| Tikitian Imprints is an autobiography of Man. It is about the real reasons for what humans feel, think and do rather than the good reasons that they give to others and even to themselves sometimes. Its central theme is that humans, regardless of the time they existed and the place where they lived, basically remain the same person with the same worries and fears and the same set of inner conflicts and achieved compromises.
Tikitian Imprints traces back and grabs, through the life story of our grand grandparents, a couple that lived thousands of years ago in Tikita, the origins of how we, modern humans, think, feel and act.
It traces back the origins of human competition, struggle, envy, hypocrisy, love for exploration and knowledge and also the origins of social norms and codes of conduct. It goes back to the day the first human decided to work, not to obtain food and shelter, but to achieve social recognition and to acquire a peculiar type of safety that we, modern humans today, call self-esteem.
Also, it traces back how the index of what is ideal look and ideal action and behavior for men and women was formulated, how jealousy and possessiveness that mark man-woman relationships operate. Lastly, it traces back the early human sketches of the concept of a religion and of a Creator, the early stimulations of the innate human receptors for a Godly message and the paradoxical failure of many humans to live and act according to their faith in God after His message is at last delivered to them by His prophets.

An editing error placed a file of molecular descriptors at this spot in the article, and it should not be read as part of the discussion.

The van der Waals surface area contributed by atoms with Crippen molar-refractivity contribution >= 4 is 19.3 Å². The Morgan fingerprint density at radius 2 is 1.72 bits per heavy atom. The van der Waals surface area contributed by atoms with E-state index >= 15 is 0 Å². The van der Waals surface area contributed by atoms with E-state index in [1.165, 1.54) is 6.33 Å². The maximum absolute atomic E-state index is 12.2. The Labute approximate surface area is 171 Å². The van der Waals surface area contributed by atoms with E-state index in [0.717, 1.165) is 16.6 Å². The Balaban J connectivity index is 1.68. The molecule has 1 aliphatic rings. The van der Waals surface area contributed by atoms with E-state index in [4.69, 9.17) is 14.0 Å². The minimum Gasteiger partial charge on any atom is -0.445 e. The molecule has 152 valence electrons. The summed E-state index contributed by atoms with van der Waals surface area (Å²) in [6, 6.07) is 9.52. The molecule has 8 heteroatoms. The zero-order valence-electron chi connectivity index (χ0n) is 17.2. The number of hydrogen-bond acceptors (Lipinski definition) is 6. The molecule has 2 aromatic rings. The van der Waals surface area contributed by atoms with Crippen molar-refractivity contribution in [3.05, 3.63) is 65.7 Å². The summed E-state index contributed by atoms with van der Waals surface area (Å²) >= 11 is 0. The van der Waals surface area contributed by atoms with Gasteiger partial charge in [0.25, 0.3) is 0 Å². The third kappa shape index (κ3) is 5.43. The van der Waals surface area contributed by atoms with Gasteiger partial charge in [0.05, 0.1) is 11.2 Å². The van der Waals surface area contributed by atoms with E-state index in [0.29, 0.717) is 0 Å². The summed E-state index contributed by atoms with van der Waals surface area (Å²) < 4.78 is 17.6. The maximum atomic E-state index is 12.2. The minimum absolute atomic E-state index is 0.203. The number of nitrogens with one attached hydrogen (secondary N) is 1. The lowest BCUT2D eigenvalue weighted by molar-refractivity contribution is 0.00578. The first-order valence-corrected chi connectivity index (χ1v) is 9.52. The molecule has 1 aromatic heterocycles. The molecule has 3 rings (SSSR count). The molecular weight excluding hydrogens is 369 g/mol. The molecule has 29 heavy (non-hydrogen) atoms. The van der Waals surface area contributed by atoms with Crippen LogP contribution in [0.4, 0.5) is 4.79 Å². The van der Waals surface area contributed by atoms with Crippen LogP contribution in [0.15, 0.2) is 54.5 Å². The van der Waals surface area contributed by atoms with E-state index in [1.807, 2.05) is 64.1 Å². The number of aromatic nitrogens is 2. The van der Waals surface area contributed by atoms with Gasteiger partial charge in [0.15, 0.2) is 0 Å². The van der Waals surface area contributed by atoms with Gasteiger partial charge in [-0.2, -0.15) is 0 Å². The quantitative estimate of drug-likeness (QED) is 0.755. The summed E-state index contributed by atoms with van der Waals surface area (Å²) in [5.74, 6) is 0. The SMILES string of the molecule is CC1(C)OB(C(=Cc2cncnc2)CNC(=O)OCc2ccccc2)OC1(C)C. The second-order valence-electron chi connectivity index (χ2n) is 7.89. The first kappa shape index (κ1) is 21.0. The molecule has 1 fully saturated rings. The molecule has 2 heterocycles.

Tikitian Imprints has many reviews (posted here on the author’s website in addition to 4 amazon reviews). It was displayed at the London Book Fair in Earl’s Hall, April 14th-16th, 2008
|Cover of Tikitian Imprints|
|Back cover of Tikitian Imprints|
|Tikitian imprints is a story about origins. It’s the story of Habi and Sheeba in which we are transported thousands of years back in time to the Kenyan Tikitian valley accompany the very start of societal human existence on earth at a time when it had not yet been masked by the heaps of denials and defense mechanisms that modern humans so liberally shelter today. It’s a story about real reasons, real reasons that lie behind the good reasons that we give to others, and more importantly, to ourselves for what we think, what we say and what we do.